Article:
Think Twice Before You Post on Social Media

By James Goldsmith | Aug. 14, 2020 | 3 min. read

Earlier this year, Pennsylvania’s Realtors®, like most across the country, found livelihoods threatened by executive orders to shut down business. Due in no small part to PAR’s advocacy, executive orders were amended and your business activity resumed, so much so that for many this is a banner year.

As positive as the business climate be for much your industry, the governor has come under fire and is the recipient of much criticism, some from association members deeply opposed to his actions. I get it, but I also do not underestimate the weight that all civic leaders bear as they wend their way through best practices, emerging science and pressure from lobbyists and the many business interests all seeking relief.

For nearly 40 years I, a lawyer and proud member of the bar association, have equally identified with local, state and national Realtor® associations. I am proud that the Realtor® family recognizes the aspirational objectives of a code of ethics, of the significance of the Fair Housing Act and that its members take pride in displaying the Equal Housing Opportunity logo. And while no one was given a blueprint for this pandemic, I’ve never seen an organization work as quickly and tirelessly as PAR in providing guidance and advocacy.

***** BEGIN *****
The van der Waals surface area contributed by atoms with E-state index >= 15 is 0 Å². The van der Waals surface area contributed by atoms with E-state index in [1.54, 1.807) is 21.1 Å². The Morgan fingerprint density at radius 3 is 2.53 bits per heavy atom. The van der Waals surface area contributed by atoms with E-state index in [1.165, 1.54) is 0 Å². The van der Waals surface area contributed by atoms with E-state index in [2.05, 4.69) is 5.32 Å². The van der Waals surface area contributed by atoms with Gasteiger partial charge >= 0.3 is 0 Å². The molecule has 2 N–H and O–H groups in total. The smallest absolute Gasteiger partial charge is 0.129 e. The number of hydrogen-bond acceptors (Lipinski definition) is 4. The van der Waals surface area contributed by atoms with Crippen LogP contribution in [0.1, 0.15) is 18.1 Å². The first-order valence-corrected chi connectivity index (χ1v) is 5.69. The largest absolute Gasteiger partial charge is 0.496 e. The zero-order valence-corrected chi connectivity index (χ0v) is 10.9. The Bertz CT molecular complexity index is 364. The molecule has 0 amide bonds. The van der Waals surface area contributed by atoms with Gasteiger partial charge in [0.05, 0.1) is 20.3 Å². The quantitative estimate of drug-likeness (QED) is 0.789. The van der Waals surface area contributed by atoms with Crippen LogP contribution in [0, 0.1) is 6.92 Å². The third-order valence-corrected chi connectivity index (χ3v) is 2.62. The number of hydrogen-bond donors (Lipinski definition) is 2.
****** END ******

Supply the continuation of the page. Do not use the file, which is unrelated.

Then I saw a social media comment by a member suggesting – presumably tongue in cheek – that our governor be lynched (he didn’t use that word, but did reference rope and a big tree) for his having re-invoked business restrictions on bars and restaurants. Though the post was quickly removed I was not alone in the dismay and shame that welled, as it seemed that many read or heard about it.

Real estate professionals use social media for marketing purposes among others. Posts include information about professional affiliations, professional designations and experience. I’ve not seen one yet that says “don’t contact me if you like/dislike a specific politician, party, gender preference, etc.” So why publish unbecoming remarks that convey these very messages? Is it to change the minds of those holding different opinions? Weed out potential clients with differing orientation? These posts simply serve to anger or feed the rage depending on the predisposition of the reader. They do not pretend to educate or inform and, in fact, are devoid of… fact.

Freedom of speech is a hallmark of American life. But words are as powerful a weapon as any that may exist. Why waste them on vitriol and absurdity? The late Rep. John Lewis was clubbed and beaten for walking across a bridge, respectfully so and attired in a suit, weaponless and with hands hanging at his sides, not in fists. He might have earned the right to spew vitriol. He did not. His words were, beseeching, respectful and powerful. His words were not to debase, whether we agreed or not.

Perhaps the author of this comment – who happens to be a friend who has done much good for this profession through the years – would have done better by expressing reasoned thought and suggestion. Perhaps he could have grounded the argument in science or study or a thoughtfully crafted or clever opinion. Instead, he chose a metaphor most unseemly, now or anytime.

To be fair, I’m sure almost everyone regrets letting loose with some spoken or written missive at some point. But we must all strive to do better. I’ve spoken and written often on the use of social media. I know some members have read these articles because they send me examples of what I preach against. Not one example has changed my mind or moved me left or right.

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